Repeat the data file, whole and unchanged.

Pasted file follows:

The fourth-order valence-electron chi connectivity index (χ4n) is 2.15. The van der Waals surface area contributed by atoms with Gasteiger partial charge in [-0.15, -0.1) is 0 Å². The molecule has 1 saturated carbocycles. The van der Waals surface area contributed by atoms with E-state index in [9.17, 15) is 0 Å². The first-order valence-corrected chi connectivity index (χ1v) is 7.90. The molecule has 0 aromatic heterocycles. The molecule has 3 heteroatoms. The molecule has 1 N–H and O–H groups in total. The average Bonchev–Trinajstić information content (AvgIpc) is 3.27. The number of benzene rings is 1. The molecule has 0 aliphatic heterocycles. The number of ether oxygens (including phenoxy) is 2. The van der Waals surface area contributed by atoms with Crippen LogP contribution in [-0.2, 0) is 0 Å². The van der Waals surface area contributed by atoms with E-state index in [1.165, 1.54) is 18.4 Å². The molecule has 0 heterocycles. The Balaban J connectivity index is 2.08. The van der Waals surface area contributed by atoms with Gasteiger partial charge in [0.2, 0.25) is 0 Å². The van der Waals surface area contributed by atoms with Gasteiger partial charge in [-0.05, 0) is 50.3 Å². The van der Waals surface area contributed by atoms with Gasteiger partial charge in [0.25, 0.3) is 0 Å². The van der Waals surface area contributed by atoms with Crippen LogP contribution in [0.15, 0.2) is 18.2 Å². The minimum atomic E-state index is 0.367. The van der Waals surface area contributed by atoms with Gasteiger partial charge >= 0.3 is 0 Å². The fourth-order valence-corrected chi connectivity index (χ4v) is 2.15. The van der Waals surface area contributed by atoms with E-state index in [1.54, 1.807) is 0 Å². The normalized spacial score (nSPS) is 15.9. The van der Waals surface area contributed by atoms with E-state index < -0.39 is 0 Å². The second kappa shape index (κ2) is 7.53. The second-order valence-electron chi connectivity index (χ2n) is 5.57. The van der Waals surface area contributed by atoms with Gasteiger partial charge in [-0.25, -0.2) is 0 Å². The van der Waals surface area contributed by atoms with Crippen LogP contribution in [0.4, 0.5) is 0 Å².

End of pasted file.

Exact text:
The fourth-order valence-electron chi connectivity index (χ4n) is 2.15. The van der Waals surface area contributed by atoms with Gasteiger partial charge in [-0.15, -0.1) is 0 Å². The molecule has 1 saturated carbocycles. The van der Waals surface area contributed by atoms with E-state index in [9.17, 15) is 0 Å². The first-order valence-corrected chi connectivity index (χ1v) is 7.90. The molecule has 0 aromatic heterocycles. The molecule has 3 heteroatoms. The molecule has 1 N–H and O–H groups in total. The average Bonchev–Trinajstić information content (AvgIpc) is 3.27. The number of benzene rings is 1. The molecule has 0 aliphatic heterocycles. The number of ether oxygens (including phenoxy) is 2. The van der Waals surface area contributed by atoms with Crippen LogP contribution in [-0.2, 0) is 0 Å². The van der Waals surface area contributed by atoms with E-state index in [1.165, 1.54) is 18.4 Å². The molecule has 0 heterocycles. The Balaban J connectivity index is 2.08. The van der Waals surface area contributed by atoms with Gasteiger partial charge in [0.2, 0.25) is 0 Å². The van der Waals surface area contributed by atoms with Gasteiger partial charge in [-0.05, 0) is 50.3 Å². The van der Waals surface area contributed by atoms with Gasteiger partial charge in [0.25, 0.3) is 0 Å². The van der Waals surface area contributed by atoms with Crippen LogP contribution in [0.15, 0.2) is 18.2 Å². The minimum atomic E-state index is 0.367. The van der Waals surface area contributed by atoms with Gasteiger partial charge >= 0.3 is 0 Å². The fourth-order valence-corrected chi connectivity index (χ4v) is 2.15. The van der Waals surface area contributed by atoms with E-state index in [1.54, 1.807) is 0 Å². The normalized spacial score (nSPS) is 15.9. The van der Waals surface area contributed by atoms with E-state index < -0.39 is 0 Å². The second kappa shape index (κ2) is 7.53. The second-order valence-electron chi connectivity index (χ2n) is 5.57. The van der Waals surface area contributed by atoms with Gasteiger partial charge in [-0.25, -0.2) is 0 Å². The van der Waals surface area contributed by atoms with Crippen LogP contribution in [0.4, 0.5) is 0 Å².